Does ZeroWater Remove Zinc?
YES! ZeroWater removes 99% of dissolved Zinc from your tap water.
The unique 5-Stage filter removes more contaminants than standard 2-Stage filters.Show me how it works
How does Zinc get into your water?
Zinc in its elemental form is a blue-white metal.
Zinc is found naturally at low concentrations in many rocks and soils as Sulfide ores and to a lesser degree as carbonates.
We have dedicated a previous article on our news blog about this subject, you can find it here: How to Reduce or Remove Zinc from your Tap Water – What Products to Buy
Zinc is one of the most common contaminants found in tap water and it can lead to a range of health problems, such as intestinal, skin, kidney, diarrhea and more.
Although your local authority is supposed to treat water for Zinc it sometimes winds up in tap water so it is up to you to make sure that you eliminate it completely.
Zinc can be introduced into water naturally by erosion of minerals from rocks or soil. However, since zinc ores are only slightly soluble in water.Therefore Zinc is only dissolved at relatively low concentrations into our ground water.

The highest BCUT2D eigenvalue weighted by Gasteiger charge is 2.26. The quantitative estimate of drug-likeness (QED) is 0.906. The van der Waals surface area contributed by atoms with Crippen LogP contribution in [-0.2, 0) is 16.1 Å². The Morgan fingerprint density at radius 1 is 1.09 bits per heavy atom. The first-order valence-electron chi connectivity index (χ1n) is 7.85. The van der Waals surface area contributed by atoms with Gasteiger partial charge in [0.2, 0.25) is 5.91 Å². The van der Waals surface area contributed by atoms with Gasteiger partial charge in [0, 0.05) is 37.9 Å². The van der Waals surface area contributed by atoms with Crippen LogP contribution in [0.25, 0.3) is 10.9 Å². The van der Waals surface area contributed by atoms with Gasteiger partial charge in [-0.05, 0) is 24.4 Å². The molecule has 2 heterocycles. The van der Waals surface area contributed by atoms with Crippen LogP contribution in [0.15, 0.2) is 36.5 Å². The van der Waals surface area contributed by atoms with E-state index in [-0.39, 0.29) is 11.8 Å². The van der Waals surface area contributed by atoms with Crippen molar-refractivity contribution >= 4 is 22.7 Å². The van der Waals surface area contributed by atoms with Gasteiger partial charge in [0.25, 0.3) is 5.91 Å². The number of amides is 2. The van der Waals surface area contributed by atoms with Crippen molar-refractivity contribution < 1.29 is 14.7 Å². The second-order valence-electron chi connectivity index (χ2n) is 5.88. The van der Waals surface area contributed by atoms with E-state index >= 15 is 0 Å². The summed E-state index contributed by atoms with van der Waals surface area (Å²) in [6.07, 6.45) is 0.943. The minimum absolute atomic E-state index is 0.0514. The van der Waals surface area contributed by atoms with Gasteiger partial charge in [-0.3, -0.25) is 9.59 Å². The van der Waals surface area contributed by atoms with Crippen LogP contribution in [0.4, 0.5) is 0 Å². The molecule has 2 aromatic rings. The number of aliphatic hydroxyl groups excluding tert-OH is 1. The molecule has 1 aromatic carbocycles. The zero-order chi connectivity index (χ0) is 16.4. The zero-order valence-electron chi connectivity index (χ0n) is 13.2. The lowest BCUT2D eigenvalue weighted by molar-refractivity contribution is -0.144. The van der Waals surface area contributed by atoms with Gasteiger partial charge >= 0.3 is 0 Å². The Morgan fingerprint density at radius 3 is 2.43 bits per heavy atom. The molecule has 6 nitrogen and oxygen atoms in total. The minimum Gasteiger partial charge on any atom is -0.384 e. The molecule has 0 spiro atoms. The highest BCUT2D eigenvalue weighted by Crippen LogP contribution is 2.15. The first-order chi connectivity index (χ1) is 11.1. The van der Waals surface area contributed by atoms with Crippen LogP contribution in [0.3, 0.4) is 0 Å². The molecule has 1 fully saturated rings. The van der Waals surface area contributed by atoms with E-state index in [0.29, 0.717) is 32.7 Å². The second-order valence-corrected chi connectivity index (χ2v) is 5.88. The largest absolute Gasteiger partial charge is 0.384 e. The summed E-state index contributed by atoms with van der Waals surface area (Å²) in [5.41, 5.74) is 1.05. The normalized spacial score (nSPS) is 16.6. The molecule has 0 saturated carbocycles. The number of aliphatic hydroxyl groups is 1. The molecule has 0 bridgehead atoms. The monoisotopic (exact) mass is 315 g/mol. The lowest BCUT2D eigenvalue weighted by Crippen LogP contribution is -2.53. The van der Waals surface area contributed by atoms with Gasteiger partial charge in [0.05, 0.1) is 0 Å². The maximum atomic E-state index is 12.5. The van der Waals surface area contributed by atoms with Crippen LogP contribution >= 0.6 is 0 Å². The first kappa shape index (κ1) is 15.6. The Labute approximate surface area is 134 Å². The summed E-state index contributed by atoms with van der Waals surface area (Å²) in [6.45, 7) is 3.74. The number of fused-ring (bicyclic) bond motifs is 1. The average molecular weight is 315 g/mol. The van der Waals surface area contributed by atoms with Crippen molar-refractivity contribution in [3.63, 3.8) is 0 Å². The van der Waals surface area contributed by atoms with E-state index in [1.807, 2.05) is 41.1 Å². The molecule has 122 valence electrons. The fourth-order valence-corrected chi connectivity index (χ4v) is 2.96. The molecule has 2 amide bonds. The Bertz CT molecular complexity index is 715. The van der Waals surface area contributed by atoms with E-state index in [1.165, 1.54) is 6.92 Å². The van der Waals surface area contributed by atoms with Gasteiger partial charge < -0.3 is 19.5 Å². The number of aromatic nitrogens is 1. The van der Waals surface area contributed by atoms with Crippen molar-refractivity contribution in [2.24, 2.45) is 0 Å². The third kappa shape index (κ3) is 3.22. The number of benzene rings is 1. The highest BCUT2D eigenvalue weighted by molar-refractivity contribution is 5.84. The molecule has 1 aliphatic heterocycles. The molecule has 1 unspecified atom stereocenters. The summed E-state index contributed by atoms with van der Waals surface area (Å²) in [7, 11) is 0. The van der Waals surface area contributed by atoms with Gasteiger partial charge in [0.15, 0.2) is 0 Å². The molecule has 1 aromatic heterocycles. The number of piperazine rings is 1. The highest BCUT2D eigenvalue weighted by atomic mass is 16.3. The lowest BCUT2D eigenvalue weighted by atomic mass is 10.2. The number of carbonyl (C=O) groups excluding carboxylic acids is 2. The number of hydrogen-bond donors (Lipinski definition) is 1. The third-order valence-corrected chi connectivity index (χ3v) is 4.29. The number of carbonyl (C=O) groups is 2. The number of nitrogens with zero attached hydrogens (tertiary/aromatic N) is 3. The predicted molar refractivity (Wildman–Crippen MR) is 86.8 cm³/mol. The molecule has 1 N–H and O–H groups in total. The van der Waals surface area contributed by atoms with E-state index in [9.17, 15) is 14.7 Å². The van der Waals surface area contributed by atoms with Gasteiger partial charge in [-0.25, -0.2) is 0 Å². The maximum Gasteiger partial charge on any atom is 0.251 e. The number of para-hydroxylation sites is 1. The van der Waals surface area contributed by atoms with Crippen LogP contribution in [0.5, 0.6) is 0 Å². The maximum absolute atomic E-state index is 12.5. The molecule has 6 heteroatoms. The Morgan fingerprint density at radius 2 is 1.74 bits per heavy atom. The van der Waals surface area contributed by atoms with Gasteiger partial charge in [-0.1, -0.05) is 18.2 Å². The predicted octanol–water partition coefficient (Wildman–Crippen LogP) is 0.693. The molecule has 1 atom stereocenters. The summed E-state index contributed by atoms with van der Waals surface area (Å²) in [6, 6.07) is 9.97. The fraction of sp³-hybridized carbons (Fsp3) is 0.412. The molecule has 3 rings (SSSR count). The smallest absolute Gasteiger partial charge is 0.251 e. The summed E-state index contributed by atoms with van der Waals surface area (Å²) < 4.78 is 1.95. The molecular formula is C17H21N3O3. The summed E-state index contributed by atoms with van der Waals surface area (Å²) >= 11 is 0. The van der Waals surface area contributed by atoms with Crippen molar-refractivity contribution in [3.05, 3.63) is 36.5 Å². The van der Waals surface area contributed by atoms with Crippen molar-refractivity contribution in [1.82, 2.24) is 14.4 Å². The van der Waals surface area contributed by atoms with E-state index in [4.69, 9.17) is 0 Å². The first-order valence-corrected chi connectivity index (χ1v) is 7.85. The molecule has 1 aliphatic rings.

High natural levels of zinc in water are usually associated with higher concentrations of other metals such as lead and cadmium.
Most zinc is introduced into water by artificial means such as the by-products of steel production or coal-fired power stations. It is also produced when burning of waste.
Zinc is also used in some fertilizers by farmers this may leach into our groundwater.
Older galvanized metal pipes in your home or business and well cribbing's were coated with Zinc that could be dissolved by soft or acidic waters.
The Health Implications of Zinc
Zinc is an essential nutrient for your body's growth and development, however drinking water containing high levels of Zinc can lead to stomach cramps, nausea and vomiting.
Zinc could have an affect on brain function. Zinc can get to our brains via the water we drink. It can cause problems with learning, memory, stress and more.
Water with a Zinc in concentrations of more than 5 mg/L can become chalky in appearance with a noticeable deterioration in taste.